Rachel Jones Ross (@rachel_jones_ross) of the Alpha Collective is known for her stunning astro-landscape photography, and she’s become an avid teacher on the topic through her workshops. During #BeAlpha Live Online she led a workshop on wide-angle shooting for astro landscapes and now you can catch it all in the replay video. “I’m an astro-landscape photographer and that means I’m always looking at the landscape. I’m looking at those details that help to draw the eye into the frame and make a person wish that they could go and see or photograph that space. And the night sky, whether it's the aurora or moonlight or the Milky Way, that's just the feeling that I get to capture and it's part of the landscape.” Watch below as she discusses how she shoots night photography and why she likes to use the Sony Alpha 7S III camera with a combination of the Sony 14mm f/1.8 G Master and Sony 12-24mm f/2.8 G Master lenses.
Landscape and astrophotographer Rachel Jones Ross of the Alpha Collective talks more about night photography and the gear she uses to create her stunning astro-landscapes.
Ross explains what night photography means to her, and how it encompasses far more than what many people may normally think. “Typically when people think about night photography, they automatically think about the Milky Way,” she explains. “ And I do love Milky Way shooting, it is absolutely one of my very favorite times of the night. But I think about night photography as so much more. Night photography is anything that we’re going to do in low light under the stars, basically. And so that can be moonlight, it can be aurora shooting, it can be Milky Way. My very, very favorite kind of light is when the moon is full and low on the horizon and there are enough clouds that they reflect the moonlight during astronomical twilight.”
She’s fascinated by night photography because of how it changes all the time and how the light changes all the time. She says there are really beautiful things out there to capture and having the right gear to do so is going to make all the difference in the world. She chooses the Alpha 7S III camera, which she calls a low light monster. “What makes this camera really, really special is that with that low resolution, each pixel on the same size sensor – so this camera has the same size sensor as my Alpha 1 – each pixel is larger and can gather more light.”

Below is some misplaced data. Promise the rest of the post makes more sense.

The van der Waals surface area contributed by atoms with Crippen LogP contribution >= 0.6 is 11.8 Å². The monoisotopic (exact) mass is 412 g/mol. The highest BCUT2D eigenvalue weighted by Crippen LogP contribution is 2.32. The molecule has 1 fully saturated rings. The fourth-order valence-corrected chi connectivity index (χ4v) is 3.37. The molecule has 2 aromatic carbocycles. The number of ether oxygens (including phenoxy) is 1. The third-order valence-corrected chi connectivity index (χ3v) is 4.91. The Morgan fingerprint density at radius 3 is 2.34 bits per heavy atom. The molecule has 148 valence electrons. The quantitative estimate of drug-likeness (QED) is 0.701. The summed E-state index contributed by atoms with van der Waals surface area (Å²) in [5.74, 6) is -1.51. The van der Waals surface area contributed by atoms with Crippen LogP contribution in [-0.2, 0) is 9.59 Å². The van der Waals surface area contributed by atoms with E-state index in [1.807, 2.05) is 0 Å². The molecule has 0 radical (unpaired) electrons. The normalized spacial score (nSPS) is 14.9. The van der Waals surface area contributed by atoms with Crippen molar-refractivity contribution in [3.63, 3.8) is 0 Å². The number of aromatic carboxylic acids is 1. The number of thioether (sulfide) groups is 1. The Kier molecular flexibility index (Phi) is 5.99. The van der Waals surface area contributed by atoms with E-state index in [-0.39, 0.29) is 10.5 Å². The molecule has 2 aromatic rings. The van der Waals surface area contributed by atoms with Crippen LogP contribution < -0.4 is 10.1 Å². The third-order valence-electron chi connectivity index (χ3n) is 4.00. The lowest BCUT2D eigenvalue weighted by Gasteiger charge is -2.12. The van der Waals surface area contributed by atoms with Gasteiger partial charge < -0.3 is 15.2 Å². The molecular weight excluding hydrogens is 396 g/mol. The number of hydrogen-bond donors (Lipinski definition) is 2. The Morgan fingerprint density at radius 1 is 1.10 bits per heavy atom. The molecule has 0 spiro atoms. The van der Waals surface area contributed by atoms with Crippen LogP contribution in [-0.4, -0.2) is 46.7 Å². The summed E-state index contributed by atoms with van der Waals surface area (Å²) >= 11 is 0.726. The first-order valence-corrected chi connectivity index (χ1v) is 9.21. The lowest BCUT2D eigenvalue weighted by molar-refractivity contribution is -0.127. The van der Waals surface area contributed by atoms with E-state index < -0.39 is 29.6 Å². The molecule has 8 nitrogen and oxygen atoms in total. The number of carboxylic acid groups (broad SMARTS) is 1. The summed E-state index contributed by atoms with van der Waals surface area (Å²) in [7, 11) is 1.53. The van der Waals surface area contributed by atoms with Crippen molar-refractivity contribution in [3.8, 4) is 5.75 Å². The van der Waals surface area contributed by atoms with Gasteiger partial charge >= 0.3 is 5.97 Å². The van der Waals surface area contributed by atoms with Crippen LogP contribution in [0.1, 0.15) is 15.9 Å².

Ross says it’s difficult for her to say exactly when you should use the 12-24mm f/1.8 G Master and when you should switch to the 14mm f/1.8 G Master, but she explains when she would do it as a guideline. “The 12-24mm f/2.8 G Master is a super versatile lens just because of the zoom range on it. And it is very, very sharp. That little bit of elongation that I get in the corners, nobody’s ever going to really see that when I’m posting my photos online or if I’m using them as part of a timelapse. When we timelapse the motion of the stars moving by makes them look more like what we would expect them to look like so it kind of obscures that little bit of elongation.”
She continues, “The 14mm is going to be faster. It’s going to be better for things like aurora shooting. It’s going to be better if I know I just want to be wide and fast. And it’s definitely going to be better if I’m hiking. I do a lot of hiking and although I like the versatility of the 12-24mm, it is a heavier lens where this one is very small.”
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